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Malaria is the second leading cause of death from infectious diseases in Africa. Effective eradication and termination of malaria from being a public health burden required the introduction of the Roll-back Malaria (RBM) initiative by World Health Organization (WHO). Long-lasting Insecticide-Treated Nets (LLINs) was the major vector control strategy of this initiative. The apparent persistence of malaria raised the concern whether LLINs are adequately utilized to prevent bites from vector. This study was therefore designed to evaluate the impact of the LLIN-focused RBM program on health behavior and disease prevalence among recipients in Akinyele local government area (L.G.A.) of Oyo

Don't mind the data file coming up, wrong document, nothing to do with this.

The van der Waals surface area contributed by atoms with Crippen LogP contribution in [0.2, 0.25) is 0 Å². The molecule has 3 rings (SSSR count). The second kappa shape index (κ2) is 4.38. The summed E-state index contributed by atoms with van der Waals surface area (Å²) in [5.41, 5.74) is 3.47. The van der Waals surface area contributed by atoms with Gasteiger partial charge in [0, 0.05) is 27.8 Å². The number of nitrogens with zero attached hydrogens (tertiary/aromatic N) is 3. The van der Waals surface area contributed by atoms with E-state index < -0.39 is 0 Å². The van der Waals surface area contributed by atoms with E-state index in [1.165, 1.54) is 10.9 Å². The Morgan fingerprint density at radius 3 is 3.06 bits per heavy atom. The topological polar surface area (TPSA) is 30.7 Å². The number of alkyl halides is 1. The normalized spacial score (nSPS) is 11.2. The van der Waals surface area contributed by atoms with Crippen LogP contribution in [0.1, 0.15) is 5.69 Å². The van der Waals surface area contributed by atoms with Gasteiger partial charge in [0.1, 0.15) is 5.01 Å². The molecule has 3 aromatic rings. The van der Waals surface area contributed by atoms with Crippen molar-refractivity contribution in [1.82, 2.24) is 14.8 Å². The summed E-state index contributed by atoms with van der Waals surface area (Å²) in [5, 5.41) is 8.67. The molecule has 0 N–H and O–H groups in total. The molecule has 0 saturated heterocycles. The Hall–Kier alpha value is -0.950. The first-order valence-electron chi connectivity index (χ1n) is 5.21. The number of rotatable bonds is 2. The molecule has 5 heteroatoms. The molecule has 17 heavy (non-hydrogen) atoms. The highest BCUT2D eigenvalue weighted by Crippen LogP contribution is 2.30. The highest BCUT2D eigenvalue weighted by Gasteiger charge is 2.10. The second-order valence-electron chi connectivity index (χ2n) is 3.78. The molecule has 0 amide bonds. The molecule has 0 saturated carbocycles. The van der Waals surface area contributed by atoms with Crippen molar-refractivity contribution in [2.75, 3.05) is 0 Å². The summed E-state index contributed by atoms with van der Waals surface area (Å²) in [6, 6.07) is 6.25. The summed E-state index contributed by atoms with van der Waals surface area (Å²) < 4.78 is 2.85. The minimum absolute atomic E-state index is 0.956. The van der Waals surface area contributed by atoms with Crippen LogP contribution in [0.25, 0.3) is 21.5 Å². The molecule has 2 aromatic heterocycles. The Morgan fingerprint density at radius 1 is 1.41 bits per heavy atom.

state, Nigeria. A mixed method-based study was designed utilizing cross-sectional survey to conduct field evaluation following a Twenty-Month LLINs campaign within the L.G.A. Information derived from Key-informant interviews was used to develop a validated structured questionnaire (Reliability Coefficient=0.7). The study adopted a combination of multi-stage and systematic sampling techniques to select 492 households that were surveyed. Data derived were coded and analyzed using SPSS version 21. All statistical tests were conducted at 5% level of significance. The results showed that rates of LLINs coverage (78.3%) and utilization (82.9%) were high and apparently due to preprogram community mobilization activities. However, only 48.4% of the recipients reported to be satisfied with follow-up evaluation of the program by the personnel. Based on the recall of the respondents, there was a significant difference (t = 24.4; df = 491; p <0.001), between pre- and post-program malaria prevalence among study population. Other factors identified in this study that may affect future RBM intervention programs include poor living conditions and poor perception of respondents about malaria and its prevention. The study recommends strategic health promotion programmes that are sustainable in the communities.